In Amanda Mathis v. Darden Restaurants, Inc., the U.S. District Court for the Southern District of Florida decertified a massive FLSA collective action by over 20,000 servers and bartenders who worked in nearly 2,000 restaurants across the country. The case involved five different restaurant brands owned by the parent company.

The named plaintiffs, on behalf of the class, alleged that the company systematically required or permitted the class members to work “off the clock” without pay. The plaintiffs also claimed the company systematically took a tip credit against class members’ minimum wage even though the employees spent more than 20% of their shifts performing sidework (e.g., rolling silverware) or tasks allegedly unrelated to their work as servers and bartenders. 

After the court conditionally certified a putative class of over 218,000 servers and bartenders, 20,000 employees “opted in” to the suit. Following discovery, the company moved for decertification, which the court granted, finding:

  • The class members had disparate factual and employment settings. As the court noted, the class members worked in 1,995 restaurants across 50 states and “[t]he relevant policies and practices as to off-the-clock work and wages differ by job title, state, Brand, specific restaurant, and manager.” In addition, the class members “vary in terms of asserting a single claim or combination of claims” pertaining to off-the-clock work, tip credit, and overtime. 
  • The company had a number of defenses individual to each class member. The court emphasized that because the class members “vary significantly” in terms of hours, work performed, compensation, and treatment by managers, “the majority of material issues underlying the available defenses are highly individualized.” The court noted that specific class members did not work off-the-clock, or worked off the clock in violation of well-established policies and practices, and unreasonably failed to use available internal measures to recover unpaid compensation. To resolve these issues, the court would need to make inquiries that “cannot be generalized across 20,255 servers and bartenders who worked across 1,995 distinct restaurant locations.”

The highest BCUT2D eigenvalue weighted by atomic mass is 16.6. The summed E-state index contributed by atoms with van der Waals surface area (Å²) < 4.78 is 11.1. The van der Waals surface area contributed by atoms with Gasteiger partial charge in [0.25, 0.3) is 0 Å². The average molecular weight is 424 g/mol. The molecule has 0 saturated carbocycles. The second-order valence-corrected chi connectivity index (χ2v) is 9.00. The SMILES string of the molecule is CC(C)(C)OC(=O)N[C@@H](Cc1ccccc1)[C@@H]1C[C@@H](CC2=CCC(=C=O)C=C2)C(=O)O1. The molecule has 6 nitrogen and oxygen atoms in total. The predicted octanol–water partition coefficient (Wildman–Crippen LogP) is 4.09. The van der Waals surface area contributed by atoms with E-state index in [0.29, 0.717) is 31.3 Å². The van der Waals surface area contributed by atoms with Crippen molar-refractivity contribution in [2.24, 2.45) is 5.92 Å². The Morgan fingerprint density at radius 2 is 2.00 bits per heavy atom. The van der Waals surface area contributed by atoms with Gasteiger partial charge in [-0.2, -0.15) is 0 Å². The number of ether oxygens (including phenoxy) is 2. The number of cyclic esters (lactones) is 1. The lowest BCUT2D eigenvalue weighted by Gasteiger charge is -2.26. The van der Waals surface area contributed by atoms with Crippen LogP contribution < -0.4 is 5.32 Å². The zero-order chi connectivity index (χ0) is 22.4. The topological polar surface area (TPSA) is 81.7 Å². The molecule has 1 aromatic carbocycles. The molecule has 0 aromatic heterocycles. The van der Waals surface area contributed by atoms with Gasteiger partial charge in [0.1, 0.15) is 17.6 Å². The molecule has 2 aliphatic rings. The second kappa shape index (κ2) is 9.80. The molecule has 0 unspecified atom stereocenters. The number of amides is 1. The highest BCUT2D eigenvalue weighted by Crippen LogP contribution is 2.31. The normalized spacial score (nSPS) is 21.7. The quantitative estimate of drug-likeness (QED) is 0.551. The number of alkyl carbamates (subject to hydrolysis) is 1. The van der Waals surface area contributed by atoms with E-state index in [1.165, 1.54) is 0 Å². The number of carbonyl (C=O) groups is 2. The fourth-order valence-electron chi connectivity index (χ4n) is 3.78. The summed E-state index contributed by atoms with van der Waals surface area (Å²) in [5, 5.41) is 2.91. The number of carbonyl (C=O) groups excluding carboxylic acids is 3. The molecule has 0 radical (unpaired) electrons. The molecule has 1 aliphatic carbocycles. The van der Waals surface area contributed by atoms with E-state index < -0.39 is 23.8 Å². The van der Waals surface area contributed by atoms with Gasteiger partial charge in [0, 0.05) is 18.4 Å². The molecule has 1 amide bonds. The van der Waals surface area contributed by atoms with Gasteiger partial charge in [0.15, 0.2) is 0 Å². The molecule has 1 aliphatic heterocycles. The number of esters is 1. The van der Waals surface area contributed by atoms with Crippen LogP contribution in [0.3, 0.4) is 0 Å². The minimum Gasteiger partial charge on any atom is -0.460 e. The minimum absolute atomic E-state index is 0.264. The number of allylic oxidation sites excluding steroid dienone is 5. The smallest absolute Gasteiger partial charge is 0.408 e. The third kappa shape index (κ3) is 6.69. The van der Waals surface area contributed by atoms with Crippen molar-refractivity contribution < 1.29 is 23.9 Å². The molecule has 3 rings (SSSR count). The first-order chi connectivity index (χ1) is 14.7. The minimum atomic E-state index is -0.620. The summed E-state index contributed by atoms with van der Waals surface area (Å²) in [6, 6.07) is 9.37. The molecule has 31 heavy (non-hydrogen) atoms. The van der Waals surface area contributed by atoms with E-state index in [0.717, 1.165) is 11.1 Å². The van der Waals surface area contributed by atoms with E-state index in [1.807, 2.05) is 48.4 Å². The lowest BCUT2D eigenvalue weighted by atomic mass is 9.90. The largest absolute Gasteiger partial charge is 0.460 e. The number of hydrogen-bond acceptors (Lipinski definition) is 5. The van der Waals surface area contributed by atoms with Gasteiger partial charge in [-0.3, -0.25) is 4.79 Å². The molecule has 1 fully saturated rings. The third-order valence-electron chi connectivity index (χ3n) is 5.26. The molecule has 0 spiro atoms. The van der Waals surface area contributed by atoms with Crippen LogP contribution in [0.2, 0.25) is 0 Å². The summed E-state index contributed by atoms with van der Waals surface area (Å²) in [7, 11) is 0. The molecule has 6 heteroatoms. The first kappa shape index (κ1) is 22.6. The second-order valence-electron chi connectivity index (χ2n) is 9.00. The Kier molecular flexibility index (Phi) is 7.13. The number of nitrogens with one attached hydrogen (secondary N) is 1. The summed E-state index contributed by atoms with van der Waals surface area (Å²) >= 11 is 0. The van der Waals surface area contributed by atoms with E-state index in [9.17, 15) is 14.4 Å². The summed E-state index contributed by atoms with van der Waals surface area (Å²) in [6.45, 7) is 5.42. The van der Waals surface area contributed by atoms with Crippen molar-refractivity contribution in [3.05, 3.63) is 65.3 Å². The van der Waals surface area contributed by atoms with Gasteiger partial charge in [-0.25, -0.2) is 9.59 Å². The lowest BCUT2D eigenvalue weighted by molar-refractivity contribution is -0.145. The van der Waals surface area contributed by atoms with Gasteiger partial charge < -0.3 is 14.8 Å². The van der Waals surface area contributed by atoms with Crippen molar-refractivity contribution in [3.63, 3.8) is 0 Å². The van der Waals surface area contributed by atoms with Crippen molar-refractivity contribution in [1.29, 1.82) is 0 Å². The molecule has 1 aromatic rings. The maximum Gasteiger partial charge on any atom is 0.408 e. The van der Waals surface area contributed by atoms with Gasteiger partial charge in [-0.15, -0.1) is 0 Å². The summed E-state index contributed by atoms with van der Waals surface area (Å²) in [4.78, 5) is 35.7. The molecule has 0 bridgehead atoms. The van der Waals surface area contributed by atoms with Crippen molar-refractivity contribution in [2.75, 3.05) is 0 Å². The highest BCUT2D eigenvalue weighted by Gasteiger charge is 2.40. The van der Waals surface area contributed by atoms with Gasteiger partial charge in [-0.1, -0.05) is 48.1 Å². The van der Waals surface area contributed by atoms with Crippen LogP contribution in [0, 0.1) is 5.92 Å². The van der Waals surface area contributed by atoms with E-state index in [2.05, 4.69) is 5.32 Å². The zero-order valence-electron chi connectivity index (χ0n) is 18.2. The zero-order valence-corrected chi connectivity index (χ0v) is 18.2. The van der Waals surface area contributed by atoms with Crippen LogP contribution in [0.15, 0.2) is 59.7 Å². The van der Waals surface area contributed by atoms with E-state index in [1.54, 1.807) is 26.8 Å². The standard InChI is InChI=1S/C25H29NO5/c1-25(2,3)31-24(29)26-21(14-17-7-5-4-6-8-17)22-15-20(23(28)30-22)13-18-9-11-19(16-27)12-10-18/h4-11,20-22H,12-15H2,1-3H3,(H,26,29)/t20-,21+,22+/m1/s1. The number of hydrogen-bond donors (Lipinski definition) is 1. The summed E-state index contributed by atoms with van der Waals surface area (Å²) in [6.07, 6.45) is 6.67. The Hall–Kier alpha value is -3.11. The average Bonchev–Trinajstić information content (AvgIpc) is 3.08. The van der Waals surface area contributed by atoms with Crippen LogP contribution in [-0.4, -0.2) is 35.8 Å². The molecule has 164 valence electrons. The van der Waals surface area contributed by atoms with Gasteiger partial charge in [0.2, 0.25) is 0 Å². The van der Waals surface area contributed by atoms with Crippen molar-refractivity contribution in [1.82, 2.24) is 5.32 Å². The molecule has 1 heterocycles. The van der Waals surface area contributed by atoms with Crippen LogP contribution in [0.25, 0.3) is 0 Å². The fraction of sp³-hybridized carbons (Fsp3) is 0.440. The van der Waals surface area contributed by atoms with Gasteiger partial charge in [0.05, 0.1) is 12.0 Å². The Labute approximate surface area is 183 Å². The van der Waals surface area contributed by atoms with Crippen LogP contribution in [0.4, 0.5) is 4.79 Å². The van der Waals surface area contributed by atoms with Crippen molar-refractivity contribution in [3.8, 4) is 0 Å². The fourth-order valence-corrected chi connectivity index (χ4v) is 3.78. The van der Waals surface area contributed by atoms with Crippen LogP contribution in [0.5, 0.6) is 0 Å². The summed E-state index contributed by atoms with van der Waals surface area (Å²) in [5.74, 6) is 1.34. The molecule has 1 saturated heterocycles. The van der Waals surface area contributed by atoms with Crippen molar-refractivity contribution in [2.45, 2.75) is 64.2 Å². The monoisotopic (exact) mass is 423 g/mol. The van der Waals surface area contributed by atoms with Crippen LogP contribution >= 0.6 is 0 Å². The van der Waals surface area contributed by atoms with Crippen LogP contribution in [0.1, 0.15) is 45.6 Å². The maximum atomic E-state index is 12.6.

• Fairness and procedural considerations warranted decertification. The representative evidence, damages models, and other suggestions proposed by the plaintiffs could not account for the material distinctions among class members, resulting in an impermissible “all or nothing” model of liability. As a result, the court pointed out, “[i]ndividual Opt-In Plaintiffs would not receive recoveries based on their individual experiences. Rather, they would be grouped with other Opt-In Plaintiffs and receive either windfalls or insufficient recoveries.” The only way to avoid these inequities, the court explained, was to “utilize numerous subclasses, individualized evidence, individualized liability determinations, and individualized damage determinations.” The necessity of doing so demonstrated that a collective action was not preferable to individual actions.

Finding that “it is not more practical, efficient, or fair to proceed as a collective action,” the court dismissed the collective action of roughly 20,000 class members without prejudice to filing their own individual lawsuits.

The Mathis decision underscores the burden faced by plaintiffs seeking to maintain an FLSA collective action, where, as in this case, the class is both expansive and diverse, class members assert different combinations of claims, and resolution of the claims and defenses necessitates detailed individualized inquiries. Although the Mathis ruling involves a multi-brand restaurant employer, these same considerations apply to other employers seeking to decertify collective actions.